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  • handling items with ValidationExceptions


    I'm using a RestartableItemProviderTasklet with a FlatFileItemProvider as its itemProvider. This provider throws a ValidationException from the DefaultFlatFileInputSource that it uses when it can't parse a line in my input file that I tokenize.
    Currently, this stops the execution. I can then fix the line that has the error and restart the job. Since I've configured my SimpleStepConfiguration to keep restart data, this works quite nicely: the batch simply proceeds with the chunk where it stopped.

    However, what I would like to do now is to configure the batch to continue running if a ValidationException occurs, where I get the opportunity to handle the error myself (for instance, by logging the broken line to an error log and skip the actual processing). I had a look at the site's page on partial processing (, but I can't find a good way to configure this in my application.

    Can anyone give me a pointer to where one would enable this behaviour when using a RestartableItemProviderTasklet with a FlatFileItemProvider? It seems like I would need to write or configure some ExceptionHandler or use the Skippable interface somewhere, but I can't figure out the details.

    Thanks in advance,


  • #2

    This is actually something I've been meaning to address, but wasn't able to get to before Milestone 2 was released. It's a combination a few issues that make skipping records a bit weird.

    The first issues is that file input sources need to be refactored:

    Essentially, because the FieldSetMapper is outside of the input source intself, in the case of a parsing exceptions (some issue in*) there is no way to access the original line. This is less an issue with validation exceptions though, since the line was correctly parsed into an object, which can be packaged up with the exception.

    In order to keep the job from failing, you need to add an ExceptionHandler that will log the error, but not rethrow the exception. The problem in this scenario is that if you want to write the record out to the database, rather than a log file, then you need to do so in a separate transaction, unless you're okay with reprocessing the bad record again should a rollback occur. We originally targeted the Recoverable interface for this, and if you look at the DefaultStepExecutor, you can see where it calls recoverable before passing the exception on to the template. This technically works, but it's a bit ugly right now.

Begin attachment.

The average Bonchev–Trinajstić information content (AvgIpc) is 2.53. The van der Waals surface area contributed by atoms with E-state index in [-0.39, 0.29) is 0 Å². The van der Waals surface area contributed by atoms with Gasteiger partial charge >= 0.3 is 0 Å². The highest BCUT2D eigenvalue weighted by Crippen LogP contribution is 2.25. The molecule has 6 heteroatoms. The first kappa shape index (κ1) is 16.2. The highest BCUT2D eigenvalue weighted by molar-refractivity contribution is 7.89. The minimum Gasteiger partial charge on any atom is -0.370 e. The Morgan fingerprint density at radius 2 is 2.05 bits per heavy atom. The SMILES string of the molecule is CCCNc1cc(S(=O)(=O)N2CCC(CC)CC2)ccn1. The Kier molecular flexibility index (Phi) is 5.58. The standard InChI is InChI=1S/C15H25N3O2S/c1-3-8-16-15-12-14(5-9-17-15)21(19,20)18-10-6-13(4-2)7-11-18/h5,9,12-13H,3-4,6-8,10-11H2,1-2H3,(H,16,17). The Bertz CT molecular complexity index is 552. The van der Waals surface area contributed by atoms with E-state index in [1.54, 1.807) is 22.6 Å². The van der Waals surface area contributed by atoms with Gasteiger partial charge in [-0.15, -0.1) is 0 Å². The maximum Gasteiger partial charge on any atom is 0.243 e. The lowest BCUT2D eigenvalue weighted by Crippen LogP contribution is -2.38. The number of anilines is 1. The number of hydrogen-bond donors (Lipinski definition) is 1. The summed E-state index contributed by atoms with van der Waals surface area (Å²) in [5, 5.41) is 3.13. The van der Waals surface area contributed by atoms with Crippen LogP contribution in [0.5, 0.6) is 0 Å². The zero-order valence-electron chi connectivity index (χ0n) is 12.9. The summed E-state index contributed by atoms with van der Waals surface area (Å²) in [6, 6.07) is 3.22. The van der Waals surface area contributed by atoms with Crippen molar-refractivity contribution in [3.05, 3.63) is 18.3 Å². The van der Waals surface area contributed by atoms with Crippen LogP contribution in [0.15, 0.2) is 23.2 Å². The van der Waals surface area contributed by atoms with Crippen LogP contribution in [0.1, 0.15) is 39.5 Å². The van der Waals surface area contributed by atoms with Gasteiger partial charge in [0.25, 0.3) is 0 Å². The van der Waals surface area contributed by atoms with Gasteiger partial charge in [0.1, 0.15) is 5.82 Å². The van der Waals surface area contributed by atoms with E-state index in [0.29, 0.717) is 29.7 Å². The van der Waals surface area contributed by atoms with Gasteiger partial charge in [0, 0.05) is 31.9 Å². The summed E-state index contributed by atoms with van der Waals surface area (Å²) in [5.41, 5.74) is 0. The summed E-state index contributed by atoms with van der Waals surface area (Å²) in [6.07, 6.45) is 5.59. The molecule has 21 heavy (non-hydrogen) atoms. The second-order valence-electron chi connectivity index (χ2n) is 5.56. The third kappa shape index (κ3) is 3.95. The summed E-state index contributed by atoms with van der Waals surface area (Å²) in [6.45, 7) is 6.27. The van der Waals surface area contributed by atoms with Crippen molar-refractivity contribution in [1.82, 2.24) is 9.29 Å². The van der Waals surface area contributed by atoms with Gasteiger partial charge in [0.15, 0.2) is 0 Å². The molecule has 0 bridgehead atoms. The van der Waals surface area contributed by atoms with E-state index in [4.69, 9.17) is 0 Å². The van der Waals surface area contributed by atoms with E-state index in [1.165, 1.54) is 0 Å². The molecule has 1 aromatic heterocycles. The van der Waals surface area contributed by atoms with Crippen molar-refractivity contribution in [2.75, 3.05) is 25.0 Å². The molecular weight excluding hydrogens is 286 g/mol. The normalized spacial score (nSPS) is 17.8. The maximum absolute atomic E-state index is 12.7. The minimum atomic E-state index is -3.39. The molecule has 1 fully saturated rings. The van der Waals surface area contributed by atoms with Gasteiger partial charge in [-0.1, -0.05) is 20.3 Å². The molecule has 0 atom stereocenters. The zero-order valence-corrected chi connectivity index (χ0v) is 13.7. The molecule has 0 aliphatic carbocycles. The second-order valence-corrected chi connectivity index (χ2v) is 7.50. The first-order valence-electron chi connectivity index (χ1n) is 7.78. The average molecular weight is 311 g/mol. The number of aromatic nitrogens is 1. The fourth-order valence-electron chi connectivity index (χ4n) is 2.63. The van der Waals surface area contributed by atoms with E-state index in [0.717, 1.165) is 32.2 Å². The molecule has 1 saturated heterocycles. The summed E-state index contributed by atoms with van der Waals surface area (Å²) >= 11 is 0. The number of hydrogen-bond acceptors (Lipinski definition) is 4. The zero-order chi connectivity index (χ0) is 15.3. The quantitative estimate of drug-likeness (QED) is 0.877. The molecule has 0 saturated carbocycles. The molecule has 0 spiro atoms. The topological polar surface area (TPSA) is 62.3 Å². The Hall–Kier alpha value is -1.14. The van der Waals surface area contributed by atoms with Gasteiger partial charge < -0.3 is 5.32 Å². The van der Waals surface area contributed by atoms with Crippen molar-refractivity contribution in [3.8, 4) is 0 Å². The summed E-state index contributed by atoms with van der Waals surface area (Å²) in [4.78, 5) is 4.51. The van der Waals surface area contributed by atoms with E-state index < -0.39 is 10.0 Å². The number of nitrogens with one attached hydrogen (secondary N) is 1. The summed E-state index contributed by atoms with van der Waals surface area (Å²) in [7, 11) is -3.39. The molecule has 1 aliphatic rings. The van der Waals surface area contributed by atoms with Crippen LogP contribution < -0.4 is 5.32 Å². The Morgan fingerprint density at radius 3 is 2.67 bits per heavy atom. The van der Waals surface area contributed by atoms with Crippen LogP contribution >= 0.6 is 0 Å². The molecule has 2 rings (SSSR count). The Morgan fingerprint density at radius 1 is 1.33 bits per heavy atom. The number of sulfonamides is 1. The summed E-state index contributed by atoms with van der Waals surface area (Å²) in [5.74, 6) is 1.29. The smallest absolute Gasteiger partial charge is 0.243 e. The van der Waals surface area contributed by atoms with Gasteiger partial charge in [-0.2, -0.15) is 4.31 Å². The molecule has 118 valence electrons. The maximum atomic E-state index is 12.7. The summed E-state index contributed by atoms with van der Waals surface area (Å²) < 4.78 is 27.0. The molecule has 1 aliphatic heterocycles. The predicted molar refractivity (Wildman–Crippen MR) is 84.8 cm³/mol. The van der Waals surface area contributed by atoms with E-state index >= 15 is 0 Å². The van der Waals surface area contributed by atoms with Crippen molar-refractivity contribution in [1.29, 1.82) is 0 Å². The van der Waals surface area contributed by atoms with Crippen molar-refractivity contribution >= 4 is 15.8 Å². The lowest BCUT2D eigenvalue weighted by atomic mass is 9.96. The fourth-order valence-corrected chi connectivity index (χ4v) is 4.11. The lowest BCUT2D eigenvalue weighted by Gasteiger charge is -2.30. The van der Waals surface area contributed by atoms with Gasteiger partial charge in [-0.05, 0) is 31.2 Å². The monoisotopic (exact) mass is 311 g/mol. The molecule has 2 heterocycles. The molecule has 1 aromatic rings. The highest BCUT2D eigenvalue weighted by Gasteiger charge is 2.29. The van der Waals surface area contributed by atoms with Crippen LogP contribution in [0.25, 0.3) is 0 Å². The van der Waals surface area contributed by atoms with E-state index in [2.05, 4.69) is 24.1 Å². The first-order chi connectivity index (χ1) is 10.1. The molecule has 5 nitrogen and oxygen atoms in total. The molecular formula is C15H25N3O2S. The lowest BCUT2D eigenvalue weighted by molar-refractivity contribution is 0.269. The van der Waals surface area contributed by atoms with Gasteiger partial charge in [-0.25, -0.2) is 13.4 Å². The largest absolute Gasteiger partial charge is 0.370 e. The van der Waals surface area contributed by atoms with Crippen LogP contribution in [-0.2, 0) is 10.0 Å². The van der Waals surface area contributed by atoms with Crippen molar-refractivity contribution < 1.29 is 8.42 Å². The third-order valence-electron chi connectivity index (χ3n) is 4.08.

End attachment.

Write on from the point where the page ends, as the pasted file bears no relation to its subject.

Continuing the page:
The final issue is that the skipLimit that is settable in StepConfiguration has no way of being used right now. It should be used as part of a RethrowOnThresholdExceptionHandler, however, the StepExecutorFactory would need to be modified to take the skip limit and pass it in as a parameter to the handler itself.

    With all that being said, in your own Tasklet, you could implement the same functionality, by simply catching exceptions, logging them out, never throwing them up to the template, and calling inputSource.skip, so you don't get the same record again on rollback.


    • #3
      For a Batch workshop that I gave last week, I've created a subclass of the RestartableItemProviderTasklet that lets you use an ExceptionHandler to handle exceptions thrown by the InputProvider and skips the item if the exception is handled successfuly. I'm including it here for others that need the same functionality using 1.0M2. The usage would be something like this:
          <bean id="myTasklet" class="">
              <property name="itemProvider" ref="myProvider"/>
              <property name="itemProcessor" ref="myProcessor"/>
              <property name="exceptionHandler">
                  <bean class="org.springframework.batch.repeat.exception.handler.SimpleLimitExceptionHandler">